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PwC Graduate Scheme Review

  • Work/Life Balance

  • Practical Skills Learnt

  • Live Up To Expectations

What is a typical work day like for you?

I don't think there really is a "typical" day as such.

What are the things that interest you about your job? 

Being in Assurance, I get to work with a lot of different people as teams change from one audit engagement to the next. Additionally, I'm able to see and deal with a wide range of aspects within the company which I'm auditing; from finance, to marketing, to sales. The other positive of working for PwC is that a lot of our clients are those which you will have heard of, or read about in the newspaper on a daily basis. 

What sort of hours are you working at the moment?

9.30am - 7pm

Are there times of the year that are busier/quieter for you?

The year can simply be split into 4 parts:

Jan - March - end of year accounts
April - July - statutory accounts
August - October - planning stages
September - December - interim audit

The busiest time of the year is Jan - March which is aptly named "busy season"; this differs from person-to-person depending on clients. Some clients you can be working 9 - 6; others can end up with takeaways with your team...it depends on the complexity of the job!

What skills do you need to do your job? 

Obviously you'd be expected to have a basic ability with numbers, but there are far more important skills needed to be successful in this job. Communication and teamwork skills are key as you're dealing with people all day everyday, and working with different teams from week to week. Confidence in dealing with people and asking difficult questions is also vital as right from the beginning you're dealing with clients (who can at times be difficult) on a daily basis.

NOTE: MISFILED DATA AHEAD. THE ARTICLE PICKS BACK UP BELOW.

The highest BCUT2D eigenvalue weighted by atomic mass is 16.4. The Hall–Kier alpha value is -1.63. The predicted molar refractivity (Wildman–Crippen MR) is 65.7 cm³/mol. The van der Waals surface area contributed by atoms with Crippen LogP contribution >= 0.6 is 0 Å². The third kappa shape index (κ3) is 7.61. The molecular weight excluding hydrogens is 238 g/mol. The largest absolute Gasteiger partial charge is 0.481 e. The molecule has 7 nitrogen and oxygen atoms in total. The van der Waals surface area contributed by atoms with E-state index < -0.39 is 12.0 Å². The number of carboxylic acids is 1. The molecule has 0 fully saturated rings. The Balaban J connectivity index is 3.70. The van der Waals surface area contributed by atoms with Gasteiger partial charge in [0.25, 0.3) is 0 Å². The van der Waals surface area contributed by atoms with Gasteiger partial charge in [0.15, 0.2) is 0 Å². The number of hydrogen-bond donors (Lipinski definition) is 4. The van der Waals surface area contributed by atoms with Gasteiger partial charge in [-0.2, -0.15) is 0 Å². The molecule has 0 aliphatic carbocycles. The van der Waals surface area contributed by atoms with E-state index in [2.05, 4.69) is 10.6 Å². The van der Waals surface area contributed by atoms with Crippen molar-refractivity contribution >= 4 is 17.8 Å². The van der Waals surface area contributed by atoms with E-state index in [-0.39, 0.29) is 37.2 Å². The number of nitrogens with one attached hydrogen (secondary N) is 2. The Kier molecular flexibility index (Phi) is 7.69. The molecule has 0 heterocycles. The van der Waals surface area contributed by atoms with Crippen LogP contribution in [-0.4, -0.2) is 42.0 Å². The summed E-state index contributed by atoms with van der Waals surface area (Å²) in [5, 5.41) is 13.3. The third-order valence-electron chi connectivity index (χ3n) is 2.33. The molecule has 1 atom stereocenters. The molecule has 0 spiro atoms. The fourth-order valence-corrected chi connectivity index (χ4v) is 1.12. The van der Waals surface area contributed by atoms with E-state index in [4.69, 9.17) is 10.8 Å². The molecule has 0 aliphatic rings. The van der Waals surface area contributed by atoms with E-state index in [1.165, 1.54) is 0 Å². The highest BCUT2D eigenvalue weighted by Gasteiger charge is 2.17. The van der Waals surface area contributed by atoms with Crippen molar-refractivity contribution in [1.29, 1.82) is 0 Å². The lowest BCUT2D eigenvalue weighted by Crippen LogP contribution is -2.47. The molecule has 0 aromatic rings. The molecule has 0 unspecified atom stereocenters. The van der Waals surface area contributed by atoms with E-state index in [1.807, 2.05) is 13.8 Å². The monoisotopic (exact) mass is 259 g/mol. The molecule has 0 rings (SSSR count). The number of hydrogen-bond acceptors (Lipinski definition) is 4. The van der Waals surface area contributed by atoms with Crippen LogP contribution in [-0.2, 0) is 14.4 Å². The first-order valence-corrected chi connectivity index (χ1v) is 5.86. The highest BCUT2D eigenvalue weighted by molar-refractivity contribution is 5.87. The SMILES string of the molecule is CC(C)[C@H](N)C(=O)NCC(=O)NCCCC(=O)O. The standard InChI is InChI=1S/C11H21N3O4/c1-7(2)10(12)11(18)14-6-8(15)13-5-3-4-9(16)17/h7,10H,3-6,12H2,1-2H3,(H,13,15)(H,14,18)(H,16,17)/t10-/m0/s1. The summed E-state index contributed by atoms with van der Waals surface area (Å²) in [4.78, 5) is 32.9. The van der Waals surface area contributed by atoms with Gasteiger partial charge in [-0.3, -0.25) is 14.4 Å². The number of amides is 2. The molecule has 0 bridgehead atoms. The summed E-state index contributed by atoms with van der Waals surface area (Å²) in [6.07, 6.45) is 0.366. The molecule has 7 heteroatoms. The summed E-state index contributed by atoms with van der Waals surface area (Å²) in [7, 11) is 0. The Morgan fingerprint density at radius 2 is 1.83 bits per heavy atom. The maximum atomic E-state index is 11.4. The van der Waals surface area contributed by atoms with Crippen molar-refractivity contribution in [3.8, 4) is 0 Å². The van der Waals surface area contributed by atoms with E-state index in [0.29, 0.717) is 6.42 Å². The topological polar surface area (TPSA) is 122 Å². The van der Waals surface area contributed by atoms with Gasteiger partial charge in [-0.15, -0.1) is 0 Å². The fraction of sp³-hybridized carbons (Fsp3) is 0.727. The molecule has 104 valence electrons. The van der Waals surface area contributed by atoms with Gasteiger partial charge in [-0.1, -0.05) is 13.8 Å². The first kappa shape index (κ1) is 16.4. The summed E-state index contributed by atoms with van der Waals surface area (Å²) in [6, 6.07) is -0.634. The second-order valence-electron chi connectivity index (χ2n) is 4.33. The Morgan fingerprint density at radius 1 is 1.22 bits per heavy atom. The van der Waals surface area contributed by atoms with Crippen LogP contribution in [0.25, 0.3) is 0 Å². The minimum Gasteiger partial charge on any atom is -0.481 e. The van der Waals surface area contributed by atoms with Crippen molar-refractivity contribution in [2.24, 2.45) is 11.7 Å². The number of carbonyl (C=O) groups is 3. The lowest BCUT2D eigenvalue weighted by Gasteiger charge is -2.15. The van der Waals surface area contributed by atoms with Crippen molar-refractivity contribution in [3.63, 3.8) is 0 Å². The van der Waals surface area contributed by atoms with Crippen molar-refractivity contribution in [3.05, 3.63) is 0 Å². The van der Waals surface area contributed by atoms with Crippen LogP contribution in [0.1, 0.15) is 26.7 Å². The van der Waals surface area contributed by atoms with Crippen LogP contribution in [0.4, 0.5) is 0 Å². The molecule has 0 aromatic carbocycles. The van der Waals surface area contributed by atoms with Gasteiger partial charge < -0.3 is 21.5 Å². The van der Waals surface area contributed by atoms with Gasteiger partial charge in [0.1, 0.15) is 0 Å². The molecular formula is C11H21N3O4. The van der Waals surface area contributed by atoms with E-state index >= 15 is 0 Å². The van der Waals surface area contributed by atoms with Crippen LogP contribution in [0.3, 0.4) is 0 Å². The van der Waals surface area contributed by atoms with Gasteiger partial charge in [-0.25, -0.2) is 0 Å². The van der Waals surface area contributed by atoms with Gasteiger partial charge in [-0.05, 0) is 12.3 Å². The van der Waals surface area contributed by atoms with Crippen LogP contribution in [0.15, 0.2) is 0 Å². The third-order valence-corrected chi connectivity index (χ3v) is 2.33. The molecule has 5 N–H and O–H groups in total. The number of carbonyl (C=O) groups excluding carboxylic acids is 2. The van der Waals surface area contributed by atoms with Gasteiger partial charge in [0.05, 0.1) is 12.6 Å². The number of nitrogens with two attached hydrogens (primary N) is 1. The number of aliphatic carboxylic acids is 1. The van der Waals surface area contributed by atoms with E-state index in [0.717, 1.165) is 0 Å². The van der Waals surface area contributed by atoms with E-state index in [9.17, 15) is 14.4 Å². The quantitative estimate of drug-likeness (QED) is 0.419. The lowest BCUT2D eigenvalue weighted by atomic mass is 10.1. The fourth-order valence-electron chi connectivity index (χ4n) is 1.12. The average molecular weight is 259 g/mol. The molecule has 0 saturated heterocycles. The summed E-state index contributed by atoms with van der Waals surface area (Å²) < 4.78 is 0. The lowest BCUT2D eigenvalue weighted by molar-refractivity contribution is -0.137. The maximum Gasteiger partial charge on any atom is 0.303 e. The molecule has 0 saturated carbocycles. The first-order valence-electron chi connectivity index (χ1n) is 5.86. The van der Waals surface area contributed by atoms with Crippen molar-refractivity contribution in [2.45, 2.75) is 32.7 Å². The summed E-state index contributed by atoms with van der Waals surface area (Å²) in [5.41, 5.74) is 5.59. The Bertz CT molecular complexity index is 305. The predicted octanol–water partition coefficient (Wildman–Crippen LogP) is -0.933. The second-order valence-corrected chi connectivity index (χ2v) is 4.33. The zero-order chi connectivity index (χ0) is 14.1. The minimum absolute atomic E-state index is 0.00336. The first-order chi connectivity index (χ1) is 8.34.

How many people in your team?

Being in Assurance, this differs depending on the client. So far I've been out on a client site with just one other person...but at another client, I was with six colleagues. The positive side of this is that it means you get to work with - and learn from - different people throughout the year.

Are you involved in any work social activities?

I play 5-a-side football with work colleagues, and have joined a mentoring programme my office organises. I've also been on a football tour to Liverpool to play a different PwC office which had a fantastic social side to it. There are plenty of options to get involved in.

Do you go out much with work colleagues?

Quite a lot, especially when at college - it's probably more difficult when working in Assurance compared to other areas of the business as you are not likely to be in the office for prolonged periods of time.

What is it like commuting everyday?

Being in Assurance, I'm out on the client's site a lot which means my commute varies which keeps it interesting - a lot of the clients will be drivable which keeps me away from the rush-hour commute.

What is the culture of the organisation? 

The culture is all about personal development, furthering oneself and offering the client a value-added experience. It's a fantastic learning environment as you really are thrown in the deep-end. It might make you wish you were making coffees and photocopying at some points! 

How much formal training did you receive?